On Tuesday, liberal politician Moon Jae-in clinched victory in South Korea’s presidential election, following months of political strife and scandal for the country. He replaces Park Geun-hye, a conservative, after her ouster over corruption charges. But despite the changes this election will inevitably mean for South Korea, it will also impact the country’s relationship with the United States as it relates to their shared rival to the north.
Moon, who promised to “do a just, united country,” after the votes were in, has said he favors dialogue with North Korea. Though he lambasted the North’s “ruthless dictatorial regime,” he also said his country should “embrace the North Korean people to achieve peaceful reunification one day.”
The president-elect has also questioned the effectiveness of sanctions on the Other Korea. This is in stark contrast to the past position of his country’s leadership and that of the U.S., which under President Donald Trump has vowed to ramp up sanctions — as well as possible military action — against the cantankerous North.
Given that Seoul and Washington maintain been in synch approximately how to handle North Korea for the final eight years, is the Korean Peninsula approximately to witness a dramatic shift in policy and relations with the U.S.?
Vocativ asked experts to weigh in.
Former Secretary of Defense William J. Perry told Vocativ during a Reddit AMA that since Moon would likely seek dialogue with North Korea, and since Trump has already said he is open to such a dialogue, that the relationship between the two leaders could be “off to a expedient start.” He added, however, “Many things could lag wrong, but I am hopeful that Moon Jae-in might proceed with discussion with the North that could lead to a decrease in hostilities in the peninsula.”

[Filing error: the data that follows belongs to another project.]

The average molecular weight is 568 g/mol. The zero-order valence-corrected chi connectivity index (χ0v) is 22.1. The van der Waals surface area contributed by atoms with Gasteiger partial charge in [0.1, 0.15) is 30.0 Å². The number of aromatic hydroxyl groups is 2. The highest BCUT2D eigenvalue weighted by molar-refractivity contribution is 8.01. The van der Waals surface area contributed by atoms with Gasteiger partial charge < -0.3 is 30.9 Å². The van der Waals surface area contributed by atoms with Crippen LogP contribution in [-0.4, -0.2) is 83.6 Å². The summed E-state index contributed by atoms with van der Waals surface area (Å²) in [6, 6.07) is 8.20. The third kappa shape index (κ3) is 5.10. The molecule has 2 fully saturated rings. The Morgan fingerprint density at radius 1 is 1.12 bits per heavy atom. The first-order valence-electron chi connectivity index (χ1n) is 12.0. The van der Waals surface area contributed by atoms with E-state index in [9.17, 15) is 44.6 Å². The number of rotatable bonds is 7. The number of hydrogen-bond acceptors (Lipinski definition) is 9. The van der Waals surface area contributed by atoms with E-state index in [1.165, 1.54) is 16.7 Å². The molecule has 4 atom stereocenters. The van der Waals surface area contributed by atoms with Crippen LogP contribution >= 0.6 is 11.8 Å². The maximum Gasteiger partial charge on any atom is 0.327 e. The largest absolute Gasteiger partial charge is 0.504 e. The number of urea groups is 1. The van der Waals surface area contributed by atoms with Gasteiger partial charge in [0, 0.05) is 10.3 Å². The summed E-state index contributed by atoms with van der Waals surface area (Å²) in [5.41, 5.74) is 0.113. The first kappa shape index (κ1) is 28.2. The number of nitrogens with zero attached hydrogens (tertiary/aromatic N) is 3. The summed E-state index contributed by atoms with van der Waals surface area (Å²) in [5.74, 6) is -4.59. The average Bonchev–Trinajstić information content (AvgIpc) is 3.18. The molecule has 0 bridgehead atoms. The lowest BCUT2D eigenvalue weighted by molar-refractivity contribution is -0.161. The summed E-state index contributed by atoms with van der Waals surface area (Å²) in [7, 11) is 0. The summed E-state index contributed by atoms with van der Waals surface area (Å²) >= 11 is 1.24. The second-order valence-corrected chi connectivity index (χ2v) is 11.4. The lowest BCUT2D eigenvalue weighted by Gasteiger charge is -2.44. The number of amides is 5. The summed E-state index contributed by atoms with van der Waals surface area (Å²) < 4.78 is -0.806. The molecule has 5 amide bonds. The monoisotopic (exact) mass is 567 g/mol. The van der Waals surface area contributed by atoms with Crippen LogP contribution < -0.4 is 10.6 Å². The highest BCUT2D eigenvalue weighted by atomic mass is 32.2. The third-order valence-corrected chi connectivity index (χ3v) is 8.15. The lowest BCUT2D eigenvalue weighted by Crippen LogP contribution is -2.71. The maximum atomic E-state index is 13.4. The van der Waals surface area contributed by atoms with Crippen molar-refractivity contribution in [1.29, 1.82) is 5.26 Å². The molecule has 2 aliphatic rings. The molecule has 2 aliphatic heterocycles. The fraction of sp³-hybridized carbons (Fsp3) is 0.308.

Scott Snyder, a senior fellow for Korea Studies at the Council on Foreign Relations, relayed a less optimistic view of the situation. Snyder said in an email statement that Trump and Moon “will face tense flashpoints in their relationship,” particularly with regard to denuclearization in North Korea, as well as in other areas such as trade and South Korea’s relationship with Japan.
“Moon’s efforts to strengthen Korea’s diplomatic leadership within the alliance will likely clash with Trump’s ‘America First’ approach to alliance,” Snyder wrote. “fairly than a divergence of interests, the noteworthy risk to alliance coordination between Trump and Moon is nefarious chemistry. whether mishandled, the collision of these forces could endanger that alliance, just at the moment when the world needs maximum coordination to bring North Korea’s nuclear threat to heel.”
Ultimately, given Trump’s contradictory statements on North Korea and its leader, Kim Jong Un, as well as the U.S.’s historical allies, it’s tough to predict how South Korea and America will handle North Korea going forward.